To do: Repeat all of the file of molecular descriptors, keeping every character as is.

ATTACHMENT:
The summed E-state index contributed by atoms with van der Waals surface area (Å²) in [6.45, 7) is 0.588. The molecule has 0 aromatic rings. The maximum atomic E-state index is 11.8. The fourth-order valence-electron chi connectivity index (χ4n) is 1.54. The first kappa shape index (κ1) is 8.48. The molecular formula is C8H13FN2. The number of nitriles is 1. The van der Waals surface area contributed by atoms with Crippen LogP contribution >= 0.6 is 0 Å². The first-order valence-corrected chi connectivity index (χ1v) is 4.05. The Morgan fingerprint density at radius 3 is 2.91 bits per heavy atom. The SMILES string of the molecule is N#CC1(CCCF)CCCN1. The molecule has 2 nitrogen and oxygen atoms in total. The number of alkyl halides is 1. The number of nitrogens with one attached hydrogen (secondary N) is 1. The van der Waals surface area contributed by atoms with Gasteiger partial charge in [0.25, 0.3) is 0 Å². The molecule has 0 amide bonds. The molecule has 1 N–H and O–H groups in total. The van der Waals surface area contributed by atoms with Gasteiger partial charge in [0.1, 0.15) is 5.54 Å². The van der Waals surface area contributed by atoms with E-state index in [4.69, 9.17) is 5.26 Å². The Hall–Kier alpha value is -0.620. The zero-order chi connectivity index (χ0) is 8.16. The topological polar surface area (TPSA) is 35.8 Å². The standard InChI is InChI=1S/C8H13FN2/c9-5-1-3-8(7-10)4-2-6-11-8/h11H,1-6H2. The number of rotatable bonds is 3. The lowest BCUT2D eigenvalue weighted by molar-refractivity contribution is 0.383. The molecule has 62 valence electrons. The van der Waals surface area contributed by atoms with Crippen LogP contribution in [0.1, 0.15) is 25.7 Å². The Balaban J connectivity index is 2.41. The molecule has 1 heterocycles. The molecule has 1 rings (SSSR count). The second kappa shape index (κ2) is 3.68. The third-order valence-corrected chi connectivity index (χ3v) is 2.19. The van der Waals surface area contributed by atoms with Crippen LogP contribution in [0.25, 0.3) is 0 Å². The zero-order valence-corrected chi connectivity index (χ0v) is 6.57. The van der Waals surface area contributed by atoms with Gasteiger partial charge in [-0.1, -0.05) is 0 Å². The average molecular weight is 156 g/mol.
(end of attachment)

The summed E-state index contributed by atoms with van der Waals surface area (Å²) in [6.45, 7) is 0.588. The molecule has 0 aromatic rings. The maximum atomic E-state index is 11.8. The fourth-order valence-electron chi connectivity index (χ4n) is 1.54. The first kappa shape index (κ1) is 8.48. The molecular formula is C8H13FN2. The number of nitriles is 1. The van der Waals surface area contributed by atoms with Crippen LogP contribution >= 0.6 is 0 Å². The first-order valence-corrected chi connectivity index (χ1v) is 4.05. The Morgan fingerprint density at radius 3 is 2.91 bits per heavy atom. The SMILES string of the molecule is N#CC1(CCCF)CCCN1. The molecule has 2 nitrogen and oxygen atoms in total. The number of alkyl halides is 1. The number of nitrogens with one attached hydrogen (secondary N) is 1. The van der Waals surface area contributed by atoms with Gasteiger partial charge in [0.25, 0.3) is 0 Å². The molecule has 0 amide bonds. The molecule has 1 N–H and O–H groups in total. The van der Waals surface area contributed by atoms with Gasteiger partial charge in [0.1, 0.15) is 5.54 Å². The van der Waals surface area contributed by atoms with E-state index in [4.69, 9.17) is 5.26 Å². The Hall–Kier alpha value is -0.620. The zero-order chi connectivity index (χ0) is 8.16. The topological polar surface area (TPSA) is 35.8 Å². The standard InChI is InChI=1S/C8H13FN2/c9-5-1-3-8(7-10)4-2-6-11-8/h11H,1-6H2. The number of rotatable bonds is 3. The lowest BCUT2D eigenvalue weighted by molar-refractivity contribution is 0.383. The molecule has 62 valence electrons. The van der Waals surface area contributed by atoms with Crippen LogP contribution in [0.1, 0.15) is 25.7 Å². The Balaban J connectivity index is 2.41. The molecule has 1 heterocycles. The molecule has 1 rings (SSSR count). The second kappa shape index (κ2) is 3.68. The third-order valence-corrected chi connectivity index (χ3v) is 2.19. The van der Waals surface area contributed by atoms with Crippen LogP contribution in [0.25, 0.3) is 0 Å². The zero-order valence-corrected chi connectivity index (χ0v) is 6.57. The van der Waals surface area contributed by atoms with Gasteiger partial charge in [-0.1, -0.05) is 0 Å². The average molecular weight is 156 g/mol.